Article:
Gun control has long been a controversial topic, but the conversation has become even more heated with the rise of mass shootings and domestic terrorism. In an effort to balance gun rights with public safety, California lawmakers have introduced a bill that would prevent people who are convicted of hate crimes from owning guns.
Assembly Bill 785 – introduced by Assemblyman Reggie Jones-Sawyer (D-Los Angeles) – would prohibit people who have committed a hate crime from possessing or purchasing a firearm for 10 years after their conviction.
Expanding Current Law to Hate Crimes
Under current law, you are prohibited from possessing or purchasing firearms if you are convicted of a violent misdemeanor or misdemeanor involving the use or threatened use of a firearm. However, Assemblyman Jones-Sawyer has pointed out that the law has an “absurd” loophole.
According to Jones-Sawyer, the list of misdemeanors classified under this law does not include PC 422.6, which makes it a crime to use force or threats of force to injure, intimidate or threaten another person based on that person’s race, ethnicity, religion, nationality, disability, gender or sexual orientation. Therefore, people convicted of this crime are not prohibited from possessing a firearm for 10 years.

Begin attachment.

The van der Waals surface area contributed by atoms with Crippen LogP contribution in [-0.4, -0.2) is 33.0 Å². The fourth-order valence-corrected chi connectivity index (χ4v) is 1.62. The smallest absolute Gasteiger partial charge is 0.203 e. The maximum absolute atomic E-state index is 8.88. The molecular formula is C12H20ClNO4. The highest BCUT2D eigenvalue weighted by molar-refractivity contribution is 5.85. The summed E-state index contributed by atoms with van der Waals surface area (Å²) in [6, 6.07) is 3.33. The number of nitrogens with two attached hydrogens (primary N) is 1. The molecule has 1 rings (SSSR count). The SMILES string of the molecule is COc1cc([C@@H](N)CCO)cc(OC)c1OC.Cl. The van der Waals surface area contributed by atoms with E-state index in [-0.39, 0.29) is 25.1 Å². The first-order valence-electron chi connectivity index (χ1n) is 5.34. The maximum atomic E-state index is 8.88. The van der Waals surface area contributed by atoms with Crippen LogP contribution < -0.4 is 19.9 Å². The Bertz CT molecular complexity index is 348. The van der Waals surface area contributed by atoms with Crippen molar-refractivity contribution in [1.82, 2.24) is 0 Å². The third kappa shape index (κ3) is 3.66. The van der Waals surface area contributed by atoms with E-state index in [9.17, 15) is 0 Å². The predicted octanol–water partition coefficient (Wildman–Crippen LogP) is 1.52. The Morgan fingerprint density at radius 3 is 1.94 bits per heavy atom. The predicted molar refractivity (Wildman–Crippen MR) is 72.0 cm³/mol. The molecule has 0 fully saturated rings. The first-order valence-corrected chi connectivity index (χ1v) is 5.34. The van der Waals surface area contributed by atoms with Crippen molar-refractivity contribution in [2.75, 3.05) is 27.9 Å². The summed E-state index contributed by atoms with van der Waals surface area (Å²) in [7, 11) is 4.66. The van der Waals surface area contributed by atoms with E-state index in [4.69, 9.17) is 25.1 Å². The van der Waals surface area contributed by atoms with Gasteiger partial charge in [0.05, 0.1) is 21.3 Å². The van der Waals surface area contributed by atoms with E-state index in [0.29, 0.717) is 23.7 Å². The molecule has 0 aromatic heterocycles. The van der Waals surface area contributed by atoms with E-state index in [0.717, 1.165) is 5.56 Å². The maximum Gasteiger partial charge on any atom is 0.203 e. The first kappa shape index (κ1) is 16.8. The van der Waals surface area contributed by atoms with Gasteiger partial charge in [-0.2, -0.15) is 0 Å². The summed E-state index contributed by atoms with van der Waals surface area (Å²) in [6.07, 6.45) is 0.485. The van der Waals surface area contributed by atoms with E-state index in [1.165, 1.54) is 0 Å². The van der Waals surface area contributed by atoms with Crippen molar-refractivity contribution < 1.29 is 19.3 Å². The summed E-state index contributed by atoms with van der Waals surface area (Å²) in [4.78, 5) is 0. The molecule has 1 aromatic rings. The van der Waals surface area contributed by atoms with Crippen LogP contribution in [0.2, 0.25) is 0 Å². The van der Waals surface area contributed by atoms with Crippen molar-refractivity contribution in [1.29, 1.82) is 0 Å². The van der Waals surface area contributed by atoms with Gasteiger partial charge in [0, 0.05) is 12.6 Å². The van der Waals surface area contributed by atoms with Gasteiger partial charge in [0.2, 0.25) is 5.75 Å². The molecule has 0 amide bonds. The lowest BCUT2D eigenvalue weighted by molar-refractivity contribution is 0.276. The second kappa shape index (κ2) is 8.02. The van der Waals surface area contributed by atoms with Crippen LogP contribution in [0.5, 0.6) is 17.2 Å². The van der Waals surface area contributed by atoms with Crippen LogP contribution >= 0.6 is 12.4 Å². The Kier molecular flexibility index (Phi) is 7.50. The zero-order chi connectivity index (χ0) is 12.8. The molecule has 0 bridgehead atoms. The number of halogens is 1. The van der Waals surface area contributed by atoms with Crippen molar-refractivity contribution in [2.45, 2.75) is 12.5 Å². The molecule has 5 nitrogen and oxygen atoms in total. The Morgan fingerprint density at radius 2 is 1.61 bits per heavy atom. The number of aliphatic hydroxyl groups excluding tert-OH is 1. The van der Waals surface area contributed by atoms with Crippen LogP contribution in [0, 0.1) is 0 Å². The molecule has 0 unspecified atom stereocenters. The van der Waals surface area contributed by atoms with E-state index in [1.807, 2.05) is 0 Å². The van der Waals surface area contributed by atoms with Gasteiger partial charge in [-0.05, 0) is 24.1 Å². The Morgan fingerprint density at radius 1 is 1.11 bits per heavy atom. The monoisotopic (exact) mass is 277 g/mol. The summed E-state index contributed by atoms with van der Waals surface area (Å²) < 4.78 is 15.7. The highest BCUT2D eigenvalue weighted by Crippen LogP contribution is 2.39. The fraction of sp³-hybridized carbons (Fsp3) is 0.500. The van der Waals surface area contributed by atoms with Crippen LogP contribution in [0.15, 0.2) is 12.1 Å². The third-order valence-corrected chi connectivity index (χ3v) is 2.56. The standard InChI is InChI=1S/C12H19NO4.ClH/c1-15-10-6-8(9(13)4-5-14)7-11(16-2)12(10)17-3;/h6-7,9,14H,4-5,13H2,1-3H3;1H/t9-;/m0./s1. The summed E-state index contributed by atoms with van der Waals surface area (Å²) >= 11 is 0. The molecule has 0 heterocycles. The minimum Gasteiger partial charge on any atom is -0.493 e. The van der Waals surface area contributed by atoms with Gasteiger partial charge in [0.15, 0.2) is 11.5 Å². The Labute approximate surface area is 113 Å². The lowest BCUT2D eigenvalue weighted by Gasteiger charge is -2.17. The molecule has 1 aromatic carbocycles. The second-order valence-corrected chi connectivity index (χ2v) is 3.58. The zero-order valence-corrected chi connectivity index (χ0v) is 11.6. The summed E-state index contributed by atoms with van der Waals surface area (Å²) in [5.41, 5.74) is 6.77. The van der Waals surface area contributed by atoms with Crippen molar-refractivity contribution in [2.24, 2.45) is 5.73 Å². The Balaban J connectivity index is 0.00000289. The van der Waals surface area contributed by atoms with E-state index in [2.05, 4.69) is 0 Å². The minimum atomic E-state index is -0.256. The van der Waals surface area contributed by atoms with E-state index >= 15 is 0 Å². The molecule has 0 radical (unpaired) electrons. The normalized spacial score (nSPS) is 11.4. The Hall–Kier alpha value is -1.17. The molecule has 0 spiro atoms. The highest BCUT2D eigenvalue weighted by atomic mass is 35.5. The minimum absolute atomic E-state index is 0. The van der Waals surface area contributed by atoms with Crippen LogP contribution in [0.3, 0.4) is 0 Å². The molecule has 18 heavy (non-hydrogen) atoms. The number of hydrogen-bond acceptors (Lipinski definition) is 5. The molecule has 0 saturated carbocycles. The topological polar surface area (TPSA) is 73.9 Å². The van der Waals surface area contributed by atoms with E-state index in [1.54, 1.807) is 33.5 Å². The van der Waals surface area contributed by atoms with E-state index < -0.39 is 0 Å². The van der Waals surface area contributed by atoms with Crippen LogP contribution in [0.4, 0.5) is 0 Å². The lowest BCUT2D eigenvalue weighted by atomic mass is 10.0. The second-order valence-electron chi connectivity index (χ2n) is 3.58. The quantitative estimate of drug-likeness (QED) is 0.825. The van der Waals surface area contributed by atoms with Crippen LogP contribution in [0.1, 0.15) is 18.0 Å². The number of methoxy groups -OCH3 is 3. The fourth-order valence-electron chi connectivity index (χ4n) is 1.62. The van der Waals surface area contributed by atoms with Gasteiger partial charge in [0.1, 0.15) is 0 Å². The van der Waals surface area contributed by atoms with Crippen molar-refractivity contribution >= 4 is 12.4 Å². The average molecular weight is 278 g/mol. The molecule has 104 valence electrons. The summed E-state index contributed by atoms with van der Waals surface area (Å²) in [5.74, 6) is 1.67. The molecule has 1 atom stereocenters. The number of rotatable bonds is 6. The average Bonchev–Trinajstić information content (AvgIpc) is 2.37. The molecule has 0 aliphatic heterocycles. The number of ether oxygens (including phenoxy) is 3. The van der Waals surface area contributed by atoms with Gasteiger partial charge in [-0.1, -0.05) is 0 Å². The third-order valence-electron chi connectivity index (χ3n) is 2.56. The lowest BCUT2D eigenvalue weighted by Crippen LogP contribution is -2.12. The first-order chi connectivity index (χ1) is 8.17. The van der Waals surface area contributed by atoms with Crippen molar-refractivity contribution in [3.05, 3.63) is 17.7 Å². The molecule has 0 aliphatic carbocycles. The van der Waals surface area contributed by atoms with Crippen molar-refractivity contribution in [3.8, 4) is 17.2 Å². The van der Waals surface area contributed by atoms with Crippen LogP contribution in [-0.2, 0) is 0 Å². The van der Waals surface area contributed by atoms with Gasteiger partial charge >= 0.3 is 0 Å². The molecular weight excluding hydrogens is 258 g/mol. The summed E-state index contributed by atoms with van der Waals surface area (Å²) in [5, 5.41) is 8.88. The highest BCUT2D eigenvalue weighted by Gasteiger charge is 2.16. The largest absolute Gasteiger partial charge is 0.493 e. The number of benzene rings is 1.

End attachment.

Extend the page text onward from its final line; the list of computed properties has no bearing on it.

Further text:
AB 785, which is being called the Disarm Hate Act, would close that loophole. Jones-Sawyer says it will “help keep weapons out of the hands of those who have demonstrated a dangerous readiness to escalate bigotry into criminal threats and violence.”
Why Pass This Law Now?
Opponents to AB 785 worry that the language is so broad that it could apply to petty crimes. Jones-Sawyer believes this proposed law would help curb gun violence without infringing on the Second Amendment rights of law-abiding citizens.
According to Jones-Sawyer, hate crimes are rising to an unprecedented level and California must do something to protect citizens from people likely to commit violent hate crimes. Since 2014, incidents of hate crimes involving guns have become more numerous throughout the country. California has experienced the largest increase in violent hate crime rates. Studies show that people who have committed violent crimes are likely to commit more violent acts.
AB 785 has passed through the Assembly and is currently being amended in the Senate.
Contact the Criminal Defense Attorneys at Wallin & Klarich Today
If you or a loved one has been charged with a hate crime, it is important to contact a skilled criminal defense attorney right away to protect your rights. At Wallin & Klarich, our knowledgeable criminal defense attorneys have over 35 years of experience successfully defending our clients who have been charged with gun-related crimes. Let us help you now.
With offices in Orange County, Riverside, San Bernardino, Victorville, Los Angeles, West Covina, Torrance and San Diego, you can find an experienced Wallin & Klarich attorney available to help you no matter where you are located.
Call us now at (888) 280-6839 for a free phone consultation. We will be there when you call.